James Ambrose Smith and Elizabeth Pembleton of Baltimore, Maryland who moved and raised their children in Philadelphia. And one of those children was my husband’s dad.

It is because of people like Ambrose and his wife Laura and their ancestors, who worked and loved and struggled and made it through some of the most difficult periods in American history, that I am lucky enough to have my nice, strong, rugged, intellectually challenging, and sometimes forgetful husband. I’m grateful for that.

Thank you Ambrose.

The Devil is in the Details

I was catching up on my reading over this past weekend, and the author of the book I was reading quoted from The Devil’s Dictionary. A dormant, tiny memory was plucked in my head when I read the words “Devil’s Dictionary”, but I didn’t know who wrote it or exactly what it was about. So I did some research and came across a quite interesting fellow (whom, you can guess, my overly intelligent daughter already knew all about):

His name is Ambrose Bierce. (Why don’t people name their sons Ambrose anymore? It is derived from Greek, meaning immortal/divine. And it makes me think of tiny marsh mellows, and fruit, and coconut, and summer. Go figure.)

And you guessed it, he is from Ohio.

He was a civil war veteran who became a famous literary figure, journalist, and satirist. He wrote short stories about the civil war that were highly realistic and psychological thrillers that were ahead of their time in writing style. I’m currently reading through his short stories and was entranced by one of his most famous, “An Occurrence at Owl Creek Bridge”. You can read it here:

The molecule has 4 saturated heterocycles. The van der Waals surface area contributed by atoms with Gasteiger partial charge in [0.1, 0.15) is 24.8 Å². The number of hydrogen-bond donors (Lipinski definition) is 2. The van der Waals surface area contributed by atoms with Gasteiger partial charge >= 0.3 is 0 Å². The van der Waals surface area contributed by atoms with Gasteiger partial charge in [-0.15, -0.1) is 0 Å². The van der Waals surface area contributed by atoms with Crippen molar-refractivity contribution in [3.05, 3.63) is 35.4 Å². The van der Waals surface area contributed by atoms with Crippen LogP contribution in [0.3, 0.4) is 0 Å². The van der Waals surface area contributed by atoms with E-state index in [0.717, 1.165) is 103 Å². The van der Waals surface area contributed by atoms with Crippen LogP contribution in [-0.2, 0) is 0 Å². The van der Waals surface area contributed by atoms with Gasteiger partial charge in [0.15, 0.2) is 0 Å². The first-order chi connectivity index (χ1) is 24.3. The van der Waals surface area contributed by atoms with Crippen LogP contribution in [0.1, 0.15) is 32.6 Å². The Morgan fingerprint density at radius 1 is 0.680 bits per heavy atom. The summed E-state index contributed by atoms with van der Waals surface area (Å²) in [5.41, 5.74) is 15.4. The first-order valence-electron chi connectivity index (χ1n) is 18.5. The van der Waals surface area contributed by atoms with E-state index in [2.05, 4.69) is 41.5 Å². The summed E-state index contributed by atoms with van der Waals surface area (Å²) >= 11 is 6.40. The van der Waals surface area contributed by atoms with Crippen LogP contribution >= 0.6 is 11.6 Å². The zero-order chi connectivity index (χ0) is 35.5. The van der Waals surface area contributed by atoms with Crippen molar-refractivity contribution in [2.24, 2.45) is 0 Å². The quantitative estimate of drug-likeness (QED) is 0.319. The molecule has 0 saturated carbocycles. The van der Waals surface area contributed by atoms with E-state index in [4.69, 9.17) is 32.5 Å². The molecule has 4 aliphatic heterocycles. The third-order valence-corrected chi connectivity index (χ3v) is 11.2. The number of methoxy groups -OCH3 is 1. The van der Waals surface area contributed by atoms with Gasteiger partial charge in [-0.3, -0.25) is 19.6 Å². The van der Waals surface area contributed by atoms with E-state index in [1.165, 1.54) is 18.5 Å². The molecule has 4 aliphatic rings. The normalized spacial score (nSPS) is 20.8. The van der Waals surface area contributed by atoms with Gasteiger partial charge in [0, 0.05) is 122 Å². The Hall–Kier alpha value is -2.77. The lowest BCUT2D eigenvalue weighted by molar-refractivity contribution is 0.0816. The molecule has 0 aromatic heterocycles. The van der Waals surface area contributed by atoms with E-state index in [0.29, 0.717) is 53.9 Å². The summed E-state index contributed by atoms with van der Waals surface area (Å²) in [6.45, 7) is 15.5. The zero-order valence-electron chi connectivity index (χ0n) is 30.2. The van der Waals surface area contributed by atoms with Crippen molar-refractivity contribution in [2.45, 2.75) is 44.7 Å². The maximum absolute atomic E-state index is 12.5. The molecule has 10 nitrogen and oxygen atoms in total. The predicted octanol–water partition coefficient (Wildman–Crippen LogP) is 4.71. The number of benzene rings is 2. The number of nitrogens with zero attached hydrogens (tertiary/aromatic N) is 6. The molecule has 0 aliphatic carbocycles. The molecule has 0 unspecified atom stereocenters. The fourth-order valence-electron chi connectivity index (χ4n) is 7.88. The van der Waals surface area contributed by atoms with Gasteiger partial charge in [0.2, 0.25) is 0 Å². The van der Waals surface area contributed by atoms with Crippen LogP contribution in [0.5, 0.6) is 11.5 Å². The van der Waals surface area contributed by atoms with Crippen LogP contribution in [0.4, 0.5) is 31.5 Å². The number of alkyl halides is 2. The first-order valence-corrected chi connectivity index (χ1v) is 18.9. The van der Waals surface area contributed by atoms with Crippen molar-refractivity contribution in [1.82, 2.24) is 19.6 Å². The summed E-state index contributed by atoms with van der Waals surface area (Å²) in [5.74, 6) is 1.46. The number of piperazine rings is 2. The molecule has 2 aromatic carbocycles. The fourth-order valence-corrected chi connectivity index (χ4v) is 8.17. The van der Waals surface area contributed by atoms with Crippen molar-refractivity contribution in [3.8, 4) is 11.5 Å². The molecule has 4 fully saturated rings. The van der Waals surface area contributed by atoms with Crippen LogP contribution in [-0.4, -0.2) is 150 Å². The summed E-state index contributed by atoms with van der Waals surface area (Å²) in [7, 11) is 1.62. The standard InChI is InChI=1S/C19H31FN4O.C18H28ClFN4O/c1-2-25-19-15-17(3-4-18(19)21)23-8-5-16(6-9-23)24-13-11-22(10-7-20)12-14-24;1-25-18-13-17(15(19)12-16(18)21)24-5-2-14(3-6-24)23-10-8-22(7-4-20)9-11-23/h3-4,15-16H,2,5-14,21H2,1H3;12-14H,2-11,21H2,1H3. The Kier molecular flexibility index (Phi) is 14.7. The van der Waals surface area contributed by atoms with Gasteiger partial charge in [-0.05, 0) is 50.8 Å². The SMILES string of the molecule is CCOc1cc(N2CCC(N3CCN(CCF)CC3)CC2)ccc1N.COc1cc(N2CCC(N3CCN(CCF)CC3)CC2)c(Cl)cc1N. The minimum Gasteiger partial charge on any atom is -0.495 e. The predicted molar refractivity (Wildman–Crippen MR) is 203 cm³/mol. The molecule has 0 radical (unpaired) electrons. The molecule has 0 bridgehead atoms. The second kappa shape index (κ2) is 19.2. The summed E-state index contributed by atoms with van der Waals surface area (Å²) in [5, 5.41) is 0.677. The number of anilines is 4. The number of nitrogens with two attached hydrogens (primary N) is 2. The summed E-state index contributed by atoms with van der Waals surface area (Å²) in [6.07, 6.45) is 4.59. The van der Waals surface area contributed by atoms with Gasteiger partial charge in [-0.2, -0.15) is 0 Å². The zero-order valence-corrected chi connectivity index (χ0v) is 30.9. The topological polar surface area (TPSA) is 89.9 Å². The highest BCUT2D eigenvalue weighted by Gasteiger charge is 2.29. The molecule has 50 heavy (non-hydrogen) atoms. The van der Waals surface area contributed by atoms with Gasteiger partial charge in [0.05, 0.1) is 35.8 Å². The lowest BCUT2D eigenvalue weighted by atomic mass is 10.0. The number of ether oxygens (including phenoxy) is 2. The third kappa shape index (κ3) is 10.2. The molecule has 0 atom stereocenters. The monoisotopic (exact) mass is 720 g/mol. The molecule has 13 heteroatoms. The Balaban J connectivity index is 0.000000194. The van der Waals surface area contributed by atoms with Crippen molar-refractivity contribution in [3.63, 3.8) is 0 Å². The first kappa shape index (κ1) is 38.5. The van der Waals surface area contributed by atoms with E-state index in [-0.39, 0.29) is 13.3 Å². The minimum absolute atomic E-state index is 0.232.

An Occurrence at Owl Creek Bridge

bierce_ambrose

Ambrose Bierce and his mustache.

But he might be most famous for his work, The Devil’s Dictionary, where he humorously and slashingly (that’s a word, I swear!) defines common English words.

I worked my way through many of the definitions this weekend and was very amused, but one I read this morning made my daughter and I laugh:

GHOST, n. The outward and visible sign of an inward fear.

             He saw a ghost.
It occupied—that dismal thing!—
The path that he was following.
Before he’d time to stop and fly,
An earthquake trifled with the eye
              That saw a ghost.
He fell as fall the early good;
Unmoved that awful vision stood.
The stars that danced before his ken
He wildly brushed away, and then
               He saw a post.

                         – Jared Macphester

Accounting for the uncommon behavior of ghosts, Heine mentions somebody’s ingenious theory to the effect that they are as much afraid of us as we of them. Not quite, if I may judge from such tables of comparative speed as I am able to compile from memories of my own experience.

There is one insuperable obstacle to a belief in ghosts. A ghost never comes naked: he appears either in a winding-sheet or “in his habit as he lived.” To believe in him, then, is to believe that not only have the dead the power to make themselves visible after there is nothing left of them, but that the same power inheres in textile fabrics. Supposing the products of the loom to have this ability, what object would they have in exercising it? And why does not the apparition of a suit of clothes sometimes walk abroad without a ghost in it? These be riddles of significance. They reach away down and get a convulsive grip on the very tap-root of this flourishing faith.

This struck my daughter, KJ and I as hilarious:

KJ: “I never thought about this; why do all the ghosts on the TV shows and in ghost stories have on clothes? Because that is what they died in?”

Me: “Maybe so. But what if they died having sex? Shouldn’t they be a naked ghost? Or at least a ghost with only socks on if it was a man who died during sex?”

KJ: “Yeah! And what about the autoerodic asphyxiation deaths? Where are the ghosts floating around with a ball gag in their mouth? You don’t want to be that ghost. That would be embarrassing.”

Me: “You sure don’t. Maybe that why we haven’t seen David Carradine’s ghost…”

Makes you think, right? Or too soon?